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Brad Tucker 11-8-8, 2020 acrylic on canvas 21 x 17 inches   ARTIST BIO Brad Tucker makes sculpture, video, works on paper and paintings that call to mind the 90s and aughts visual culture of suburban skate parks, college garage bands, and Richard Linklater’s Slaker. His work is rooted in his own unique brand of offbeat humor as well as quirky abstraction, deft language play, and raw performance. His works’ low materials such as foam and crudely painted plywood seem to invite the viewer to have as much fun as he is having, but a serious attention to art history, particularly minimalism, Fluxus, and postmodern performance, undergird and complicate his practice.   Brad Tucker earned a BFA from the University of North Texas, Denton (1991) and an MFA from the Milton Avery Graduate School of the Arts, Bard College, Annandale-on-Hudson, NY (2009). His work is included in the public collections of the Dallas Museum of Art, Dallas, TX; the Museum of Fine Arts, Houston, TX; the Menil Collection, Houston, TX; the New Museum, New York, NY; and the Plains Museum, Fargo, ND. Tucker lives and works in Austin, TX.   Submit Inquiry Below hbspt.forms.create({ region: "na1", portalId: "22383903", formId: "391f530e-59f4-4ad0-81cb-e54bea6411d6" }); ...

Janet Fish Wild Grapes and Flowers, 1988 watercolor on paper 37 x 44 1/4 inches (framed)   ARTIST BIO Janet Fish is a Contemporary realist painter of still lifes. Fish has an eye for the play of light on everyday objects, and she often includes colored glass, mirrored surfaces and plastic-wrapped food in her luminous paintings and watercolors. The artist has remarked, “The real structure of the painting comes from the movement of color and light across the entire surface.” Janet Fish earned her MFA in 1963 at Yale School of Art, where she studied under Alex Katz and alongside Chuck Close, Brice Marden, and Richard Serra. Fish was given her first solo exhibition at the Delaware Museum of Art in 1982. Today, her work can be found in the permanent collections of the Museum of Modern Art, New York, the National Gallery of Art, Washington, D.C., the Whitney Museum of American Art, New York, the Art Institute of Chicago, and the Dallas Museum of Art. The artist is based between New York and Middletown Springs, Vermont.   Submit Inquiry Below hbspt.forms.create({ region: "na1", portalId: "22383903", formId: "391f530e-59f4-4ad0-81cb-e54bea6411d6" }); ...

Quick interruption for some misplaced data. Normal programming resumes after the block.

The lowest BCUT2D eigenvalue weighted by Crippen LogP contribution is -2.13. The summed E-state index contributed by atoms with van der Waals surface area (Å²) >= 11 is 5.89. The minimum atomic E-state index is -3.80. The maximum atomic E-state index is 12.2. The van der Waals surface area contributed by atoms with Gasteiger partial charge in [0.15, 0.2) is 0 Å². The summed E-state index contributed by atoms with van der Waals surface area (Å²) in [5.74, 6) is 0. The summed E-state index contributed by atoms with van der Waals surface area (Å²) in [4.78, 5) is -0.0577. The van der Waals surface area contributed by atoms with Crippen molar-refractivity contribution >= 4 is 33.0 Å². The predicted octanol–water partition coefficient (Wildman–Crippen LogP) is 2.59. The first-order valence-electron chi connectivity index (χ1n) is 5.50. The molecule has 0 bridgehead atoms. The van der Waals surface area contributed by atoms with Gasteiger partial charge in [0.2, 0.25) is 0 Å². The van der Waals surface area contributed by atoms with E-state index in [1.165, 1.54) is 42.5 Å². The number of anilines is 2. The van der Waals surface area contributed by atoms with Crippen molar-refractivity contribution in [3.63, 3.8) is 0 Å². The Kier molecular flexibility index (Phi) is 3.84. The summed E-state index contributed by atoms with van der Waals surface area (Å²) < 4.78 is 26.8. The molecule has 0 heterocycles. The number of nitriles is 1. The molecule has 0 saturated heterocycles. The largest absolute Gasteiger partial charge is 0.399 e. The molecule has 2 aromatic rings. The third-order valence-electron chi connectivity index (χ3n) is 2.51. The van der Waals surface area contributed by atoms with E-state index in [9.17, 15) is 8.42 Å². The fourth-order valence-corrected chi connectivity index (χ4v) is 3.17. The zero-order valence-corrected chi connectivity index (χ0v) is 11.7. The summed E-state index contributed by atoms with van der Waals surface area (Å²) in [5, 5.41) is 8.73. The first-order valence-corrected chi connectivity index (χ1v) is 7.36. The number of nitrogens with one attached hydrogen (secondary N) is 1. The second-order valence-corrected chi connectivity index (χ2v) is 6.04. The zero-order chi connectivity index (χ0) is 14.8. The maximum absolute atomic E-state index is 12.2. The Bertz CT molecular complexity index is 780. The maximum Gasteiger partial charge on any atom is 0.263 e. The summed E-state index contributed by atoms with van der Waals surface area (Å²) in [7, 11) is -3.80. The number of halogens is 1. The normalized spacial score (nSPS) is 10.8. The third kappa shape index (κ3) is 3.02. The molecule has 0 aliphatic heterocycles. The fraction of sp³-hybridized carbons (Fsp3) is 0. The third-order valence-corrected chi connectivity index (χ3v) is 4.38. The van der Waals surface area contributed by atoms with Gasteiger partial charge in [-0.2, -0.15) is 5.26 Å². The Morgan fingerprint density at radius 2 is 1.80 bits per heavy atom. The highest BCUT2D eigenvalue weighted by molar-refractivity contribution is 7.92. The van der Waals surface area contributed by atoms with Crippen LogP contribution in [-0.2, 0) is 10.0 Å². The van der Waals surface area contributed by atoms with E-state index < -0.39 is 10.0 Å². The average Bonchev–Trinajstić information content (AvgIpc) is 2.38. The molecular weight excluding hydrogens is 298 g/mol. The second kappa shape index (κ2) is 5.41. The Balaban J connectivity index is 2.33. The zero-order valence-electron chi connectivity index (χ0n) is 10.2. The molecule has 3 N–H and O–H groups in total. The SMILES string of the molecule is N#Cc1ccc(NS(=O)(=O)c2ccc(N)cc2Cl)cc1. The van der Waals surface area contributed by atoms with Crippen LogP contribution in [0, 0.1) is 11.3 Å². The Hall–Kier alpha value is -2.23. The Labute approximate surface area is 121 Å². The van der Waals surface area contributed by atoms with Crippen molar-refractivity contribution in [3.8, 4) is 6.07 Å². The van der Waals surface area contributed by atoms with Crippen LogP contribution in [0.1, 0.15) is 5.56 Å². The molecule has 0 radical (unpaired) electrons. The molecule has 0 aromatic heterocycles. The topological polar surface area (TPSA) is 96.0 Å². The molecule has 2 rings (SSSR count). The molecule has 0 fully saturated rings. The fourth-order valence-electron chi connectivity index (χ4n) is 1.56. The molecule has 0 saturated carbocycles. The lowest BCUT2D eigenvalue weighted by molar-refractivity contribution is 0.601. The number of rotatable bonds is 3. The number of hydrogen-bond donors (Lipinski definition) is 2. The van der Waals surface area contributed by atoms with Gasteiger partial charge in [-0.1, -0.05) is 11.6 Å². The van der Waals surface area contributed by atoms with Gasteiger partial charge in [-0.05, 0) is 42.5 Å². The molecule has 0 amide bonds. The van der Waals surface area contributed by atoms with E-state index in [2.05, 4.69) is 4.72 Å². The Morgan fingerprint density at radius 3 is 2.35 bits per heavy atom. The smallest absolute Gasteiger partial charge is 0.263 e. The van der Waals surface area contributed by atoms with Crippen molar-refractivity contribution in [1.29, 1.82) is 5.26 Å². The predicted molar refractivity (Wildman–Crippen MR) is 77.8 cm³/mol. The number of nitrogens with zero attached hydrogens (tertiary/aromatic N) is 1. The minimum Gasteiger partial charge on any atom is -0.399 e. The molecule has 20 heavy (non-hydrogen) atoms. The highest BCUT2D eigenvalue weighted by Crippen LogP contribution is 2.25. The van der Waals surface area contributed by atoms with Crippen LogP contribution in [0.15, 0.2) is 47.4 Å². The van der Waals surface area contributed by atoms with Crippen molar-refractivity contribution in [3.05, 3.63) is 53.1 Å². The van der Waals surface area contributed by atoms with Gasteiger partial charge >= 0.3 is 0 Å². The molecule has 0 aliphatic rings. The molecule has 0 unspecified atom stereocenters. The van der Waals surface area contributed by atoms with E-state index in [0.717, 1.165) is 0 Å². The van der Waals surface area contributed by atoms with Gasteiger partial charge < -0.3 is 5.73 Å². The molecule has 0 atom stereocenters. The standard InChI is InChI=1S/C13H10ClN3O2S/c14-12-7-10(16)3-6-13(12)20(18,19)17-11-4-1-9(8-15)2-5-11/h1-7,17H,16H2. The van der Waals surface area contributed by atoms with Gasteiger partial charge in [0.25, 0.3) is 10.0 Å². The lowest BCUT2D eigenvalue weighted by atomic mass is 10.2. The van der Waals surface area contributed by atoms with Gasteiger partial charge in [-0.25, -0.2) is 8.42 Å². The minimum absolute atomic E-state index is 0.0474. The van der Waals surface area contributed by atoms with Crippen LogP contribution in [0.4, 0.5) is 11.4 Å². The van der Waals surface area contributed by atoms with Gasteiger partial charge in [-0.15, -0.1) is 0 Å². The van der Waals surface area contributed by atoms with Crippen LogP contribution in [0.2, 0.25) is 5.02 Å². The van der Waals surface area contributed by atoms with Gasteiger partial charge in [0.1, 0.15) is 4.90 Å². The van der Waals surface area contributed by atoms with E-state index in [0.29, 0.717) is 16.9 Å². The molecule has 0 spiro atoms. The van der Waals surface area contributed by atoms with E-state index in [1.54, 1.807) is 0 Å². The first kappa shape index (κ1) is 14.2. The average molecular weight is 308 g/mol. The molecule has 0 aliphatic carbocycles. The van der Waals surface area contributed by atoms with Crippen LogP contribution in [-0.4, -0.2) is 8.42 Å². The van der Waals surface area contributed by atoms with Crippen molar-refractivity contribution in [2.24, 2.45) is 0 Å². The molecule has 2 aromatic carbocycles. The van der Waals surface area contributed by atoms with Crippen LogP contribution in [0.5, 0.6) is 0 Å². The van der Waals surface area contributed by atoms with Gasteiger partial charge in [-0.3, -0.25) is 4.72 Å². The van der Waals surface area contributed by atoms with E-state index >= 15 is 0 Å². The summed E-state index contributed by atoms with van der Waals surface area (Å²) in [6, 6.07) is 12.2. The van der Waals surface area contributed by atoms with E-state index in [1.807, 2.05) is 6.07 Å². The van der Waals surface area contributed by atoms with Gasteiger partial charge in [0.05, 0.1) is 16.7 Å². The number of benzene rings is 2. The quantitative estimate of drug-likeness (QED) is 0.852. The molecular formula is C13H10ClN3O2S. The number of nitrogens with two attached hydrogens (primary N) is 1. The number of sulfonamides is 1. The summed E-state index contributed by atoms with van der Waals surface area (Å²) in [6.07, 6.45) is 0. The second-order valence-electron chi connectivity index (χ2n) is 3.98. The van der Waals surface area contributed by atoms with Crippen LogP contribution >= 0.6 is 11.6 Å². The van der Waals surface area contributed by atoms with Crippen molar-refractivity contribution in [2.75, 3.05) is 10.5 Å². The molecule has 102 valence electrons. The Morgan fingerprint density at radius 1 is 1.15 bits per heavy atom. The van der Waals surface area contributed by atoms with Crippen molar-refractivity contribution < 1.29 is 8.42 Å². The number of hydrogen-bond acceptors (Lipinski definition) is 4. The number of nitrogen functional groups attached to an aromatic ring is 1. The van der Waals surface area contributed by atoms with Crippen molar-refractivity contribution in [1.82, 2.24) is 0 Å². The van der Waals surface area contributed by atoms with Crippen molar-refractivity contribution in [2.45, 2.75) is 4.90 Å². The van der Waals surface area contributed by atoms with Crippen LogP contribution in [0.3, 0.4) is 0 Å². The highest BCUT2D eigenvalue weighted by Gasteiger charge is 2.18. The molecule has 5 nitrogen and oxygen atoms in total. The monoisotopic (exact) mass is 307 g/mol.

LILIANA PORTER To Wait, 2004 etching with hand coloring, edition of 20 21 1/4 x 19 1/4 inches (framed)   ARTIST BIO Born in Buenos Aires in 1941, Liliana Porter studied at the Escuela Nacional de Bellas Artes in Buenos Aires (1954–58) and the Universidad Iberoámericana in Mexico City (1958–61). She has lived in New York since 1964. Her diverse oeuvre comprises printmaking, works on canvas, and time-based media as well as installations and public art projects. Porter began her career as a printmaker and studied at Pratt Institute in Brooklyn in the mid-1960s, shortly after arriving in the United States. In 1964 she and Luis Camnitzer (b. 1937), her then-husband, whom she had met at Pratt, as well as the Venezuelan printmaker José Guillermo Castillo (1938–1999), founded the experimental New York Graphic Workshop, active until 1970, which promoted the destruction and disposability of the art object through the creation of FANDSO (Free, Assemblage, Nonfunctional, Disposable, Serial Object). Among her most celebrated early works was a series of photoengravings and installations of sheets of crumpled paper from the 1960s that troubled obvious distinctions between object and image and cemented Porter's reputation as an important early exponent of conceptualism. By the late 1960s, photography would replace printmaking as her primary vehicle, prompting a profound change in the character of her work over the next several decades as she increasingly employed photomontage and appropriation to question distinctions between mimetic images and their referents. Since the mid- 1980s she has created paintings, drawings, collages, videos, and photographs of kitsch and...

LILIANA PORTER Concert, 2004 etching with collage and hand-coloring, edition of 35 20 1/4 x 20 1/4 inches (framed)   ARTIST BIO Born in Buenos Aires in 1941, Liliana Porter studied at the Escuela Nacional de Bellas Artes in Buenos Aires (1954–58) and the Universidad Iberoámericana in Mexico City (1958–61). She has lived in New York since 1964. Her diverse oeuvre comprises printmaking, works on canvas, and time-based media as well as installations and public art projects. Porter began her career as a printmaker and studied at Pratt Institute in Brooklyn in the mid-1960s, shortly after arriving in the United States. In 1964 she and Luis Camnitzer (b. 1937), her then-husband, whom she had met at Pratt, as well as the Venezuelan printmaker José Guillermo Castillo (1938–1999), founded the experimental New York Graphic Workshop, active until 1970, which promoted the destruction and disposability of the art object through the creation of FANDSO (Free, Assemblage, Nonfunctional, Disposable, Serial Object). Among her most celebrated early works was a series of photoengravings and installations of sheets of crumpled paper from the 1960s that troubled obvious distinctions between object and image and cemented Porter's reputation as an important early exponent of conceptualism. By the late 1960s, photography would replace printmaking as her primary vehicle, prompting a profound change in the character of her work over the next several decades as she increasingly employed photomontage and appropriation to question distinctions between mimetic images and their referents. Since the mid- 1980s she has created paintings, drawings, collages, videos, and photographs of kitsch and...

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